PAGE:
sat 20/07/2024

Hansel and Gretel, Welsh National Opera | reviews, news & interviews

Hansel and Gretel, Welsh National Opera

Hansel and Gretel, Welsh National Opera

Fairytale masterpiece revived as a brilliant foodie fantasy

Hansel (Jurgita Adamonyté), Gretel (Ailish Tynan) and the Terrible MouthRobert Workman

After 16 years one might expect a revival of a repertory opera like Hansel and Gretel to come up with a dusty look and frayed edges. But Benjamin Davis has done a brilliant job pumping the life back into Richard Jones’s memorable but intricate 1998 staging of Humperdinck’s pocket Wagnerian masterpiece.

For Jones, Hansel was less about fairies and witches, more about food; and in Davis’s revival they seem to be filling their faces, or imagining they are, even more of the time, from Hansel’s serial sampling of the cream at the start to the children’s serving up of the roasted witch at the end. Even their mother carries on nibbling while her husband details their likely fate in the witch’s oven.

The dream banquet in Richard Jones's Hansel and Gretel Images of eating abound, both in the staging and in John Macfarlane’s vaguely post-Sendak designs, dominated by drop curtains showing an empty (later blood-stained) plate and, most disturbingly, a vast snarling mouth like a vagina with teeth (main picture), out of which the gingerbread cottage emerges in the form of a large iced cake. If this suggests some attempt to equate the two strongest human instincts, the point is not laboured. The stage action itself is dominated by a sparkling display of irrepressible childish vitality against which grown-up fecklessness (and worse) is ultimately powerless. Whether or not the central pantomime in which the 14 angels reappear as tubby winged chefs laying a fish banquet quite matches Humperdinck’s vision of real angels descending a cloud-staircase, it’s unquestionably a more likely dream of starving children (pictured above right).

Not that starvation is all that visible among the revival’s cast. This is a touchy subject, of course, perhaps best evaded by reading the well-fed looks as a deliberate oxymoron on the director’s part. Ailish Tynan  as a cuddly, enchanting Gretel in any case fits the text (in David Pountney’s witty English), which has Hansel (the svelt Jurgita Adamonyté) as the skinny one who the witch thinks needs fattening up. Either way, they make an irresistible pair, prancing and dancing and gesticulating entirely like 10-year-olds, and singing this endlessly inventive music like the angels the production otherwise lacks. At the end they join the chorus of rescued children in one of those rare operatic scenes that touch the simplest chords on one’s emotional keyboard, and that need, as Jones perceived, hardly any staging at all.

Adrian Thompson and Jurgita Adamonyte in WNO Hansel and GretelBefore this we this we have had the ghoulish pleasure of Adrian Thompson’s plump, leering witch-cook (pictured left with Adamonyté's stuffed Hansel), horribly sinister precisely because nearly real: no broomsticks or pointed hats in this highly mechanised kitchen. Humperdinck, it’s true, wrote the part for a mezzo-soprano and orchestrated accordingly, with a lot of middle register that sometimes works against the tenor voice. But then his scoring generally, schooled at Bayreuth and with much exquisite Wagnerian detailing, can be unkind to the voices.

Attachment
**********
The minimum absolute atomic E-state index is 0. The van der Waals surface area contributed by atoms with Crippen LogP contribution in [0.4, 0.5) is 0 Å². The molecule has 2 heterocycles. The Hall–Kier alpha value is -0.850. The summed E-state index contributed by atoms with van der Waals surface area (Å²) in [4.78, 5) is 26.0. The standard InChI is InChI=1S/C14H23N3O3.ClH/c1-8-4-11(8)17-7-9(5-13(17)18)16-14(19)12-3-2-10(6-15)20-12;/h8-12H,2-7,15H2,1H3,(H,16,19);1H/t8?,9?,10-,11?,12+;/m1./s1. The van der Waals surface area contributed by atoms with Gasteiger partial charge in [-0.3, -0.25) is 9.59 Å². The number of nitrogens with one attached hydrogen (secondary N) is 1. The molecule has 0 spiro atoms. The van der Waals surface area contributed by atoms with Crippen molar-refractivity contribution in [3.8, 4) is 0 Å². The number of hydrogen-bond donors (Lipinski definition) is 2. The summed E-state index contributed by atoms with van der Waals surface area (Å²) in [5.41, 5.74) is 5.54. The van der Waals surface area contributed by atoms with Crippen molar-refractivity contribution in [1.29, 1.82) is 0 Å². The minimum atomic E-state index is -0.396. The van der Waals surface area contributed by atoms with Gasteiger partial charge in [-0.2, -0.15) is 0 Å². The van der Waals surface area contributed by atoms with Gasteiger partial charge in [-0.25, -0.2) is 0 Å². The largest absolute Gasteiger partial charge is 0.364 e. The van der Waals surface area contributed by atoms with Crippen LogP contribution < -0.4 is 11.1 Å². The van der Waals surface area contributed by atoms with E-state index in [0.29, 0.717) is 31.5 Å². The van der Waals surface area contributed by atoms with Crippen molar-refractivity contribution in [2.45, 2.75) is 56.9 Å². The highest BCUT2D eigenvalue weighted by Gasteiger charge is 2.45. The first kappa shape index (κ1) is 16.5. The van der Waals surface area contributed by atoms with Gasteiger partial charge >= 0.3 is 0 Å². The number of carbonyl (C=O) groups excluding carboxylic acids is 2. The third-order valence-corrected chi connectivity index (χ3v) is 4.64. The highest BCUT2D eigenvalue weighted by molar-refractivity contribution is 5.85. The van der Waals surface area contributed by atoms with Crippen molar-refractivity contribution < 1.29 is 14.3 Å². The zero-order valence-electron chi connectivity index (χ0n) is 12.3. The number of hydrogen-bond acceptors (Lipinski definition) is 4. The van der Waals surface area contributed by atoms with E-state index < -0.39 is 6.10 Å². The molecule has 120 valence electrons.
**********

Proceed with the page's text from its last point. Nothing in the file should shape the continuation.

Miriam Murphy, as the children’s mother, rises best above the problem: what a shame she has so little to sing, virtually nothing after the first scene. Ashley Holland is her suitably blokish, drunken husband, who brings in the bacon just too late to feed his children. Meriel Andrew doubles as the Sandman (with one of the puppets that Jones later used so effectively in The Queen of Spades) and the Dew Fairy, wittily reimagined as the morning washer-up of, naturally, last night’s dinner.

Lothar Koenigs pilots them all through a performance of great refinement and immaculate pacing. What a good conductor he is when in his element. And how well the orchestra play for him, whatever difficulties there may be behind the scenes. Nor was Toscanini always loved by his players. But how they played!


Stephen Walsh is right to acclaim this this magnificent revival of Hansel and Gretel at WNO. It is a truly uplifting evening. Lothar Koenigs will be a very hard act to follow when he departs early next year. His achievements have been many, even if it has not, as Mr. Walsh hints, always been an easy ride for his players. The Toscanin analogy is interesting. I never saw the Italian maestro, but all are familiar with his legendary outbursts. I have however sat-in on many of Koenigs' rehearsals. Yes, he can on occasion be given to vitriolic outbursts (and how), but it seems to me, as a mere audience member, that all this stems from a striving for musical perfection rather than vindictiveness on his part (I hope the members of WNO's orchestra will agree with me here). Indeed, off stage he is the most charming of men. He was put there to get results and this he has achieved time and again. As one of his players said to me recently, "We are playing at a level unimaginable some years ago and all this is down to Lothar". Quite.

Makes me want to see it again all the more. What you write about nothing having dated would surely also apply to Jones's Love for Three Oranges, first appearing over 25 years ago - and yet watching it on YouTube made me realise that everything would still fit perfectly (designs by the Brothers Quay are fabulously horrid in places). And no-one will ever be in closer accord with Prokofiev than RJ.

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